[lakIn] : Remember that, as an exception, a final “-in” takes the stress, but not a final “-ing” !

 

 

 

4th Series:

 

exspectet : (you) expect

simple : simple

mathmoun : content (substantive)

vasya : all the (plural)

ghianshiek : rock, boulder

hamrahn : accompanied (past participle)

torche : torch

vanscho : I wish

muzlim : faint

lusit : (he/she/it) undid/lost

 

 

exspectet : (you) expect

 

[ekspEktët] : here, the last “e” has to be pronounced, since it helps to distinguish the final “e” from the preceding one.

 

 

simple : simple

 

[sImplë] : the pronounciation of the final “e” depends on whether the next word in the sentence will begin with a consonant or not.

 

 

mathmoun : content (substantive)

 

[ma§mU:n] : In Sambahsa, “th” is pronounced as in English “thin”, except when it stands close to a consonant (ex: s, sch, z…) incompatible with it. Then it turns to [t].

 

 

vasya : all the (plural)

 

[vAsya] : “y” is a semi-vowel, not a vowel. Thus, “s” is not pronounced [z] when it stands between it and a vowel.

ghianshiek : rock, boulder

 

 

ghianshiek : rock, boulder

 

[gyanxyEk] : “sh” is always pronounced [x].

 

 

hamrahn : accompanied (past participle)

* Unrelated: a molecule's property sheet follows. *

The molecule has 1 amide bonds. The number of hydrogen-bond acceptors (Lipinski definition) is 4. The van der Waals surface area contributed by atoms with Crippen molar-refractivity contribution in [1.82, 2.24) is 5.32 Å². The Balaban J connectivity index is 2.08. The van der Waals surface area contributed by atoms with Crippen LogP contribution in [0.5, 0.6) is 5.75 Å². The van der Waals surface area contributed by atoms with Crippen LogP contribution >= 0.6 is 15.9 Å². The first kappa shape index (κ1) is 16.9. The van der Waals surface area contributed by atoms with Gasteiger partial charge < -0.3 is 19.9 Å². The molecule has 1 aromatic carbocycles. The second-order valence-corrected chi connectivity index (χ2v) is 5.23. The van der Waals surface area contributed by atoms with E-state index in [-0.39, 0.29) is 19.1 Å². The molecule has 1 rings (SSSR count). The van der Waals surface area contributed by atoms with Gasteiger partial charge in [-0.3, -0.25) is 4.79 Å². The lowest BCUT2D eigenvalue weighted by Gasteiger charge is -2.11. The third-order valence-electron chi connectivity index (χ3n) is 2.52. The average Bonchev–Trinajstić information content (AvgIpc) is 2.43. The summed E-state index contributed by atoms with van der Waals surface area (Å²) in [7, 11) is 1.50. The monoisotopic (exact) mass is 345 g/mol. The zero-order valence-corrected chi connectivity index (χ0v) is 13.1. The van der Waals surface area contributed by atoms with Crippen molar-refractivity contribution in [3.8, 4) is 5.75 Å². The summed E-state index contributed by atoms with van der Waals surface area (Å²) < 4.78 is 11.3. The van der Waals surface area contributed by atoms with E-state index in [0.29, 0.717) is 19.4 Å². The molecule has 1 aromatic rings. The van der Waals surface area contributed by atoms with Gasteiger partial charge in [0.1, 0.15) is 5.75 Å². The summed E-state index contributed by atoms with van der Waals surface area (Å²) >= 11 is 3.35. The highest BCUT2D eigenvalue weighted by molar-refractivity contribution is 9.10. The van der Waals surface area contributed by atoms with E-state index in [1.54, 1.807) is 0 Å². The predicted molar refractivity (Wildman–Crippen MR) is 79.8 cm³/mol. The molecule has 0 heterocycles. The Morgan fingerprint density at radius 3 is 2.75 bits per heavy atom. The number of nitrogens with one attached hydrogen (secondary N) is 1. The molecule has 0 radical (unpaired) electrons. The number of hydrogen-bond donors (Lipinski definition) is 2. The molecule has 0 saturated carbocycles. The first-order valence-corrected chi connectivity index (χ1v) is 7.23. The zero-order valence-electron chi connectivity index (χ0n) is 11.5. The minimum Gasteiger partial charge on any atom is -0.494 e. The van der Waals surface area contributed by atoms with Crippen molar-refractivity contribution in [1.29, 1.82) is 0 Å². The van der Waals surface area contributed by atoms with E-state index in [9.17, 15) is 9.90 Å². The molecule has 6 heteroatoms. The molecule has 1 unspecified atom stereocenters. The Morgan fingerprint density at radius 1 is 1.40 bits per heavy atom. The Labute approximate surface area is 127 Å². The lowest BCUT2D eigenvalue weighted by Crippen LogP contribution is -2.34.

[hamrA:n] : the last “h” lengthens the last “a”.

 

 

torche : torch

 

[tortc] : “ch” is pronounced as in English, except before a consonant, where it turns to [k].

 

 

vanscho : I wish

 

[vAnco] : “sch” is always pronounced [c].

 

 

muzlim : faint

 

[mUdzlim] : “z” is always pronounced [dz].

 

 

lusit : (he/she/it) undid

 

[lUzit] : “s” is pronounced [z] because it stands between two vowels.

 

 

 

5th Series :

 

saanskyur : umbrella rack

linoleium : linoleum

wahid : only (adjective)

scenes : scenes

botel : bottle

identifie : identify

aghyern : morning

silhouette : silhouette

argwrnten : silvern

bureau : bureau, office

 

 

saanskyur : umbrella rack

 

[sa-anskyUr] : Beware of pronouncing both “a” of “saan” distinctively.

 

linoleium : linoleum

 

[linolEyum] : Endings in “-um” do not bear the stress, as those in “us”.

 

 

wahid : only (adjective)

 

[wAhid] : Here, the “h” ought to be pronounced, since it stands between two vowels.

 

scenes : scenes

 

[sens] : “sc” is pronounced [sk], except before e, i or y where it turns to [s].

 

 

botel : bottle

 

[botEl] : The ending “el” of words is stressed if one of two preceding letters is a “o”. Examples: forel, colonel, personel, pomel…

 

 

identifie : identify

 

[idëntifI:] : as a long vowel, “ie” is stressed even at the end of a word. When followed by another letter, it is pronounced [ye], before [i:] without.

 

 

aghyern : morning

 

[Agyërn] : “y” is a semi-vowel, thus “e” alone cannot be stressed.

 

 

silhouette : silhouette

 

[silhu:Et] : « ou » is always pronounced [u :] and remains thus unaffected by the following « e ».

 

 

argwrnten : silvern

 

[Argurntën] : « w », even when it serves as a vowel, can never be stressed, thus the stress goes on the beginning of the word.

 

 

bureau : bureau, office

 

[bürO :] : « eau » is always pronounced [o :], and the « e » affects the preceding « u », which turns to [ü].

 

 

c. Dr. Olivier Simon